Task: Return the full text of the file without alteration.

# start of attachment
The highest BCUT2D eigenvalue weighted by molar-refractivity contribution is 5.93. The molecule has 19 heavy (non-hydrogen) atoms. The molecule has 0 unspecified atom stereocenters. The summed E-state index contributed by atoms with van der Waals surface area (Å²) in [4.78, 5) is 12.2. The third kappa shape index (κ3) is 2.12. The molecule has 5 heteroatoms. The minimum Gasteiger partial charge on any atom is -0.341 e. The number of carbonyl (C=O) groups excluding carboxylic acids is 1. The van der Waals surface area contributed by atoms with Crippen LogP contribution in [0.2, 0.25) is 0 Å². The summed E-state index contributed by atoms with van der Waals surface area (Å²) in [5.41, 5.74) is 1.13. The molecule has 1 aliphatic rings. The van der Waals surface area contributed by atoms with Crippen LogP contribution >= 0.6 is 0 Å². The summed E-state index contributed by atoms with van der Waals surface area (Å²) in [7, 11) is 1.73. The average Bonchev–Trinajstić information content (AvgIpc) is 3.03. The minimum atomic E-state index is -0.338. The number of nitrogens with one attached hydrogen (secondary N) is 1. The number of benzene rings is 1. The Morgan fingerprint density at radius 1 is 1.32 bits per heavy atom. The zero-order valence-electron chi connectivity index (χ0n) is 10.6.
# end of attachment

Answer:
The highest BCUT2D eigenvalue weighted by molar-refractivity contribution is 5.93. The molecule has 19 heavy (non-hydrogen) atoms. The molecule has 0 unspecified atom stereocenters. The summed E-state index contributed by atoms with van der Waals surface area (Å²) in [4.78, 5) is 12.2. The third kappa shape index (κ3) is 2.12. The molecule has 5 heteroatoms. The minimum Gasteiger partial charge on any atom is -0.341 e. The number of carbonyl (C=O) groups excluding carboxylic acids is 1. The van der Waals surface area contributed by atoms with Crippen LogP contribution in [0.2, 0.25) is 0 Å². The summed E-state index contributed by atoms with van der Waals surface area (Å²) in [5.41, 5.74) is 1.13. The molecule has 1 aliphatic rings. The van der Waals surface area contributed by atoms with Crippen LogP contribution >= 0.6 is 0 Å². The summed E-state index contributed by atoms with van der Waals surface area (Å²) in [7, 11) is 1.73. The average Bonchev–Trinajstić information content (AvgIpc) is 3.03. The minimum atomic E-state index is -0.338. The number of nitrogens with one attached hydrogen (secondary N) is 1. The number of benzene rings is 1. The Morgan fingerprint density at radius 1 is 1.32 bits per heavy atom. The zero-order valence-electron chi connectivity index (χ0n) is 10.6.